The frames and the planks were epoxy encapsulated. The now two sets of planking had the inner run glued and screwed to the frames, covering the hull, next a double layer of 1/4" plywood was applied on a bias, also encapsulated and bonded to the inner planking and itself. Lastly, the outer planking was glued and screwed through the layers of planking to the frames. This process was laborious and costly, but it was a well noted hull, from a well known designer and in need for a near full up restoration anyway. The now tight, seamless hull needed no caulk, in fact special treatment was made on the previous caulk seams to remove them, for good close seam fits. The boat has been continuously in the water ever since, but her bilge is dusty. In fact, she lost a couple of tons of water gain during the process and hasn't picked any up since. She sees regular haul outs and good care, befitting of this yacht, but her owner is able to live with her now, even if it cost a small fortune to get there. She's moderately faster, because of the weight lose (we added ballast the following year), but being a displacement hull, just not a significant gain to warrant this set of changes alone.

    On a boat like yours, you can kiss some of the planking thickness away on a plane and substitute epoxy and plywood or just epoxy alone. This assumes a few things, like the planking comes off clean and given her age, she's likely a 9 pound shellac job, not resorcinol as an inter plank adhesive. She might just have felt and fasteners hold things together, which makes things even easier. In any case with the planking set in goo, there's not going to be movement and edge bonding can permit at least half of her framing to be removed, lightening things up quite a bit.

    My point is, you can make significant modifications to this old puppy, but a diet, possible scantlings changes, structural changes, shape changes and better methods and techniques can get you close to where you want to be. The first thing is a real assessment of her condition. Next up a solid SOR so you know how high to shoot. With these two in hand, you can plan an attack, budget, engineering and method approach. Much less is fodder and after 3 beer conversation. How about some images of this old lass?
     
  11. Sassriverrat
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    Sassriverrat Junior Member

    IMG_3097.JPG Hahah I like the last paragraph!

    Other than being dusty, you can see her currently. Not the best pictures of the bottom, I know and that bow is, as I said before, a file-sharpened piece of cast bronze.

    Caulking is out and new keel on (orange primer). She cruised between 18-22 knots before. Would love to get upgrade from the 671N, play with the hull strength, be rid of water, and go double the speed!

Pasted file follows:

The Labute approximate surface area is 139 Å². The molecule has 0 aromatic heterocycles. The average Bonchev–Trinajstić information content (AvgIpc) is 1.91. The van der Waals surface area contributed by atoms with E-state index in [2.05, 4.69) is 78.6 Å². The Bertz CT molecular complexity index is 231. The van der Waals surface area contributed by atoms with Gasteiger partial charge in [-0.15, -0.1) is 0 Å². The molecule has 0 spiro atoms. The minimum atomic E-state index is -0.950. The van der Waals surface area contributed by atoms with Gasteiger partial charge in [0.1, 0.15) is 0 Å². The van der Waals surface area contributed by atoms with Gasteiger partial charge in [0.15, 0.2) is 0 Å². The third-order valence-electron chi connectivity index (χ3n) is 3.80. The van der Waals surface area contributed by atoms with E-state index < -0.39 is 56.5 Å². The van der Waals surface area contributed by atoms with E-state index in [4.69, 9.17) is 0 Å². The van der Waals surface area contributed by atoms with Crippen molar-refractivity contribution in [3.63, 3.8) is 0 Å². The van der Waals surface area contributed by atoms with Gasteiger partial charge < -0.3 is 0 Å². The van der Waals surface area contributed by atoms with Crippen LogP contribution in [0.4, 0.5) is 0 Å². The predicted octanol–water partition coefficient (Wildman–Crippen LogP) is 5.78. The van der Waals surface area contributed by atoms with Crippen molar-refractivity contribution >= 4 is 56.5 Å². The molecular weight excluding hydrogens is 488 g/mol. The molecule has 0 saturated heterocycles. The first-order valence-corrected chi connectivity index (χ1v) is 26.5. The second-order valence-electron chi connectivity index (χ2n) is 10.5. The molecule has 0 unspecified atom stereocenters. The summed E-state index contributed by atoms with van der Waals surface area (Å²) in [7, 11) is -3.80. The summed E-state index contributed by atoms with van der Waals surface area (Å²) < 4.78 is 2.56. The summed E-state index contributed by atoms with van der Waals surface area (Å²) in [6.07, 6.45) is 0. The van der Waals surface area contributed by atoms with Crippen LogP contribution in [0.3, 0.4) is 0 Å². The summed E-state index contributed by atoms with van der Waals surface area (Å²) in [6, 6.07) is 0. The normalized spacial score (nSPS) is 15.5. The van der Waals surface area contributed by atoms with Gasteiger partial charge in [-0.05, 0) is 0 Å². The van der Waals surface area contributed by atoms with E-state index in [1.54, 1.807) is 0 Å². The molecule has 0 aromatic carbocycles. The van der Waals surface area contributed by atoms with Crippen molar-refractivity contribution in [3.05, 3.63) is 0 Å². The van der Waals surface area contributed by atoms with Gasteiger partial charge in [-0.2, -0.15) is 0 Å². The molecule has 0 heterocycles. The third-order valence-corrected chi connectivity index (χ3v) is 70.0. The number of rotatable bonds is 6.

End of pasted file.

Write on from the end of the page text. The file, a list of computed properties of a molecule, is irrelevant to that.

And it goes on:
12. Sassriverrat
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    Sassriverrat Junior Member

    Now I helped my father (partially as I grew up) rebuild an old buyboat that's been all over the East and Gulf Coast in the past 20 years. She's built like a tank but she's not designed to do more than 9 knots.....
     
  13. gonzo
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    gonzo Senior Member

    Doubling the speed is a pipe dream. However, laminating the whole structure can be done. The deck should be included to make it a monocoque. Further, to epoxy the interior of the hull it will have to be stripped of previous coatings and degreased; particularly around the engineroom area. Also, the outer planking will have to be removed and re-set in epoxy. Most likely it had muslim and shellac in between.
     
  14. CloudDiver
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    CloudDiver Senior Member

    Koehler Kraft Co here in San Diego is the local restoration yard that handles all the classics for much of SoCal. The owner/shipwright, C.K., uses a method of re-caulking using fiberglass rope wet out with epoxy, then sealing the planking with epoxy, fairing, then paint. To my knowledge they don't, or at least don't always, use glass cloth to cover the hull - I could be wrong about that, lol. Anyway, there are a few articles of C.K's method floating around. Like gonzo said, carbon rope would be expensive and a waste. Koehler Kraft replaces or sisters ribs, floors, and other structural members as required. They are particularly fond of Purple Heart for these replacements.
     

  15. PAR
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    PAR Yacht Designer/Builder

    There's a number of methods to "fix" a carvel, spines, harder caulk, edge bonding, etc., some have good things about them, but others, not so much. Unfortunately, this is a double plank hull, not a carvel, so a different approuch is necessary. How she's built and more specifically, how the layers are bedded are key to working though a reasonable updated planking approuch. It can be assumed she's mechanically fastened, as they all were back then, but the planking interface and edge treatments will tell a lot about the boat and usually govern how to proceed. Pull a plank and see what's between them.